Aziz Abu Sarah wants to be mayor of Jerusalem and is suing Israel

A Palestinian in occupied East Jerusalem is breaking boundaries, suing Israel in hopes of running for the seat of mayor.

by
    Aziz Abu Sarah said he is 'putting Israel to the test' [Jaclynn Ashly/Al Jazeera]
    Aziz Abu Sarah said he is 'putting Israel to the test' [Jaclynn Ashly/Al Jazeera]

    East Jerusalem - A Palestinian in occupied East Jerusalem is breaking boundaries by suing the Israeli government in hopes of becoming the first Palestinian to run for mayor in Israel's municipal elections in Jerusalem next month. 

    Aziz Abu Sarah, 38, announced his intention to run for mayor last week, as part of the Palestinian-run Al-Quds Lana ("Jerusalem is ours") list, which is contending for seats at Jerusalem's city hall in October. 

    Israeli law forbids Palestinians in East Jerusalem from running for the post of mayor because they are not considered Israeli citizens. 

    Therefore, Abu Sarah has decided to sue the Israeli government in Israel's High Court over the law. 

    "I'm putting Israel to the test," Abu Sarah told Al Jazeera.

    "Israel claims to be a democracy. Yet we (Palestinians) are 40 percent of the residents in Jerusalem, and we are not allowed to run for the most important seat in the city." 

    Calling 'bluff' on Israel's democracy 

    When Israel occupied and subsequently annexed East Jerusalem in 1967, Palestinians there were not given Israeli citizenship, but were instead issued Jerusalem residency IDs, which can be revoked by Israel for a host of reasons. 

    Nearly 15,000 Palestinians have had their Jerusalem IDs revoked in the last 50 years, according to Human Rights Watch. 

    If I lose, then we're calling bluff on Israel's claims of being a democracy.

    Aziz Abu Sarah

    While Palestinians in East Jerusalem can vote and run in the municipal elections, they are prohibited from voting in Israel's national elections. 

    Abu Sarah, a resident of the East Jerusalem neighbourhood of Wadi Joz, tells Al Jazeera that there was a "very low" chance that he would win the case in the High Court.

    "If I lose, then we're calling bluff on Israel's claims of being a democracy.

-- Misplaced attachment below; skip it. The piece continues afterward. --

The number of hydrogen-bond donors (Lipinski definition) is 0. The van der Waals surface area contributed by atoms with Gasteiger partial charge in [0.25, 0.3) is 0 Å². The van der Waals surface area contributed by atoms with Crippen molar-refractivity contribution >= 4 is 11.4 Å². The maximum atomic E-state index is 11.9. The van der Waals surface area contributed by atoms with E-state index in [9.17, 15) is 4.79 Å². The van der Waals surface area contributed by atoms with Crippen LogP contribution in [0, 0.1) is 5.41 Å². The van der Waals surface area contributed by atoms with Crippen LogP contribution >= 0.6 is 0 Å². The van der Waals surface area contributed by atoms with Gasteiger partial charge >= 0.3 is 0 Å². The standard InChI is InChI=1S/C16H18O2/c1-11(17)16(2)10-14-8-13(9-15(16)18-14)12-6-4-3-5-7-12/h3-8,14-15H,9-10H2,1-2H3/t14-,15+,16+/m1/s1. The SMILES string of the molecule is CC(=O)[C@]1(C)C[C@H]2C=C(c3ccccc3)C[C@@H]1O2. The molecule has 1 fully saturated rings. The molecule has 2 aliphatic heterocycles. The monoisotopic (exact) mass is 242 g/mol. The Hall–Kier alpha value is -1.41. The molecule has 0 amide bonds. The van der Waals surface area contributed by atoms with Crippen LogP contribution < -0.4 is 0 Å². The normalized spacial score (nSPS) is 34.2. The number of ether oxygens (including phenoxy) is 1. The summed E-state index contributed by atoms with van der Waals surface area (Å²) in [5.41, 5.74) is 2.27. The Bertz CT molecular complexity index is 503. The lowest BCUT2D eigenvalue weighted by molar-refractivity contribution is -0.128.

"This is clear taxation without representation," said Abu Sarah, who specialises in conflict resolution and also runs a tour company.

    If he succeeds in the High Court, then "I hope to win the seat of mayor," he said. 

    Al-Quds Lana was the second Palestinian list to announce its intention to run in elections, following "Jerusalem for Jerusalemites", headed by Ramadan Dabash, a Palestinian citizen of Israel who is running a strictly "non-political" campaign. 

    Palestinian residents of East Jerusalem pay more than 300 million shekels (nearly $84m) to the municipality each year, Abu Sarah says, but only some 10 to 12 percent of the budget is invested back into the eastern side of the city. 

    "Where does our money go? Our money goes to funding [Israeli] settlements," he said, pointing out that following the establishment of a new illegal Israeli settlement in Sheikh Jarrah, the connecting road to the East Jerusalem neighbourhood was repaved and new electricity and water lines were installed by the Jerusalem municipality.

    Where does our money go? Our money goes to funding [Israeli] settlements.

    Aziz Abu Sarah

    "The road leading to the settlement was fixed," he said. "And where the settlement ends, that's where the road construction ends, too. This road wasn't built for us (Palestinians) - and yet, we're paying for all of this." 

    The approximately 350,000 Palestinians in East Jerusalem have faced years of neglect and discrimination in the city, which has made life unbearable for many residents.

    According to Abu Sarah, one of the main issues for Palestinian residents in Jerusalem is Israel's demolition of Palestinian homes in the city. 

    Palestinians have faced a housing crisis in East Jerusalem since the start of Israel's annexation of the territory, when the land zoned for Palestinian construction was reduced to about 13 percent, most of which was already built up. 

    Israel's Jerusalem municipality has subsequently carried out routine home demolitions in Palestinian neighbourhoods, owing to Palestinians building without Israeli-issued construction permits. 

    Palestinians in East Jerusalem, 76 percent of whom live below the poverty line, are forced to pay tens of thousands of dollars for Israeli building permits, while most of the applications are nevertheless rejected. 

    According to the United Nations, Israel has demolished at least 124 Palestinian homes in East Jerusalem since the start of the year. 

    Israel's Jerusalem municipality has carried out routine home demolitions in Palestinian neighbourhood [File: Mahmoud Illean/AP]

    'Shake up the Israeli system'

    Palestinians in East Jerusalem have boycotted the Jerusalem elections since 1967, with less than two percent of Palestinians voting in the last election.

    But, "if 70 percent of Palestinians voted, we could win city hall - even without the Jewish Israeli vote," Abu Sarah told Al Jazeera.